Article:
Review: FiiT VR viewer is close to perfect

Update: In August, I bought a FiiT VR 2S, and that is now my new favorite. Another headset I’m recommending is the BoboVR Z4 headset, which has a 120-degree field of view, built-in headphones, and a built-in control button.

LeNest official wideIf you haven’t bought a virtual reality headset yet and are looking for a low-cost fully-enclosed alternative to a cardboard set, then this is the headset for you.

Disclosure: I bought this headset with my own money, and the purchase links at the bottom of this article are to all the major sites I know that carry it, with affiliate links where available.

Pros

It comes in a nice sturdy package with custom insets to keep everything in place. The outside faceplate and the lenses are covered with protective clear plastic.

At 10 ounces, or about 283 grams without its straps, it is lighter than the Samsung Gear VR.

And with a 102 field of view, it actually has a wider view than the Gear VR as well.

It fits over glasses. The distance between the lenses is adjustable. Plus, it is the only headset I’ve tried so far where the focal distance of each lens can be adjusted individually.

The outside cover is transparent, for augmented reality applications.

It opens easily, with a very simple but tight-closing latch. The smartphone sits on an adjustable shelf, making it extremely easy to take in and out. The smartphone positioning mechanism, in fact, ranks with the simplest and easiest on the market today and fits very easily over smartphone protective cases, as well.

The straps are the standard three-point system — around the sides and over the top of your head. I had trouble getting them just right, but then I have trouble with all the straps on all the headsets. Maybe my head is shaped weird? Or I have too much hair?

There are gaps on the sides between the outside cover and the headset itself, so you can easily plug in cords — for charging, or for an audio headset.

This is a Google Cardboard compatible headset, so it works with the thousands of Google Cardboard applications currently on the market, as well as all the virtual reality videos. It can also be used as a private movie theater to play traditional movies.

Cons

I have to stretch to find any cons with this headset. There are a couple, but neither is a deal-breaker.

First, the openings on the side that let it cords — and air — through may also let in a little light for some people. To address this problem, the headset comes with a couple of different glare shields. The built-in one is nice and wide, good for watching videos, but does let in a little light.

There’s a second glare shield that comes in the box with the headset. You’re supposed to pull out the little shelves that the smartphone sits on, snap the shield in place, and put the shelves back in.

LeNest glare shield.
The glare shield before I attacked it with scissors.
LeNest glare shield.
The glare shield after.

I couldn’t get the shelves out, so I took a pair of scissors and cut out the bottom openings and then it fit just fine. Update: the official site for the headset shows how to get the shelves out — you slide them apart as far as they go, then pull up on the outside edge and they come right out, then snap back in again. So I mutilated my glare shield for no good reason.

However, it actually narrowed the field of view a little bit with my phone, a Samsung Galaxy S6. If you have a smaller phone, you could try the shield. But if you have a phone as large as mine, or larger, you might want to skip it. I tried it both ways, and I prefer it without the second shield, and I didn’t see any light coming from the sides, just a little from the bottom, where my nose is. Adjusting the headset so it sits tighter on my face eliminated that light leakage as well.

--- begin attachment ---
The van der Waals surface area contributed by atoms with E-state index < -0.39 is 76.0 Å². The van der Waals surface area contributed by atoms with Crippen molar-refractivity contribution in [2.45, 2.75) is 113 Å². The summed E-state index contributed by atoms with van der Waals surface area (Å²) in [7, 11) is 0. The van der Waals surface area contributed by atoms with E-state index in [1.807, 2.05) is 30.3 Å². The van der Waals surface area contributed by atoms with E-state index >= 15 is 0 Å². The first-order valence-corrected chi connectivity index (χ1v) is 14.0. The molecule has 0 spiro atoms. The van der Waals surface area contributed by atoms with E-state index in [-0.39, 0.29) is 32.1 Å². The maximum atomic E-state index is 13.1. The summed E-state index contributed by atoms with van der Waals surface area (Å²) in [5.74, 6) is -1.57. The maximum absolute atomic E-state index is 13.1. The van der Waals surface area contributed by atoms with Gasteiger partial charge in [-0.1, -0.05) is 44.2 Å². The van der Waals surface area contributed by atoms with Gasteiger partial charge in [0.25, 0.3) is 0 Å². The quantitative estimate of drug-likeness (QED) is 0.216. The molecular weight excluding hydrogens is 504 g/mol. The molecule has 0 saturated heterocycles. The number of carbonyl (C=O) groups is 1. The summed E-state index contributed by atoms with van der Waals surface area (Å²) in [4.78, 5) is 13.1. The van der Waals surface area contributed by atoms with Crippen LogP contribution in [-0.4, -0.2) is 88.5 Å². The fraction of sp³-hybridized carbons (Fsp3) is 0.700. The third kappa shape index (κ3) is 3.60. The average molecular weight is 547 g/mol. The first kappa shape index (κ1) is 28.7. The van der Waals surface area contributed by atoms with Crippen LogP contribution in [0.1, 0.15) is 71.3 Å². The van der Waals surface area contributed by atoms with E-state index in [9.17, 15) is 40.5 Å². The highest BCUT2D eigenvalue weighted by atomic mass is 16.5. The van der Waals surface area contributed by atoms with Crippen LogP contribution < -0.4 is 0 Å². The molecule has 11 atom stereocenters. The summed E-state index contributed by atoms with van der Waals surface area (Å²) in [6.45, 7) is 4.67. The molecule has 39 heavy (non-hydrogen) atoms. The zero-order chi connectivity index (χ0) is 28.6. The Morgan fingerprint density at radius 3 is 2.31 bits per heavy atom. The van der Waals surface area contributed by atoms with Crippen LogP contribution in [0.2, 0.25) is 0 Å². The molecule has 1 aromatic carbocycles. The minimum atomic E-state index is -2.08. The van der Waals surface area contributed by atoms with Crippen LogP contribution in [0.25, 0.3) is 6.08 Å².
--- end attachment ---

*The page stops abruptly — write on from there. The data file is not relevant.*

The other issue with this headset, which is a problem I’ve found with every single Chinese headset I’ve tried so far, is that there’s no Google Cardboard QR Code.

I tried out a bunch of different QR Codes, and found that the Freefly VR one seems to work well.

Freefly VR QR code

If I get an official one, I’ll update this story.

Finally, my headset did not come with a controller, and there is no button on the headset itself. Fortunately, I have about a dozen controllers lying around, so this is not an issue for me. If you don’t have a controller, and come across an application that requires one, you will need to purchase one separately, or buy a version of this headset that comes with a controller — there are several.

Right now, however, most Google Cardboard apps have a look-to-activate interface because so many headsets are missing buttons. In my case, the only app that I actually use a controller with is End Space VR. This app also works without a controller, but I like the feel of holding something in my hand and clicking it to shoot.

Bottom line

Buy this headset for $26 on Amazon without a controller and $32 on Amazon with a controller.

This headset is also sold under the LeNest brand name $31 on Amazon without a controller and $27 on GearBest. It’s sold under several other brand names as well — look for the translucent cover, and the 102-degree field of view.

AliExpress has several of these headsets bundled with a variety of different controllers. You can get it for $23 with a tiny black controller, $25 with a slightly larger white controller, or $28 for a black-and-red two-handed gamepad.

Maria Korolov

Maria Korolov is a science fiction writer who covers cybersecurity, AI and extended reality as a tech journalist at her day job.
Check out her author page on Amazon or follow her on Twitter, Facebook, or LinkedIn. Her first virtual world novella, Krim Times, made the Amazon best-seller list in its category. Her second novella, The Lost King of Krim, is out now.

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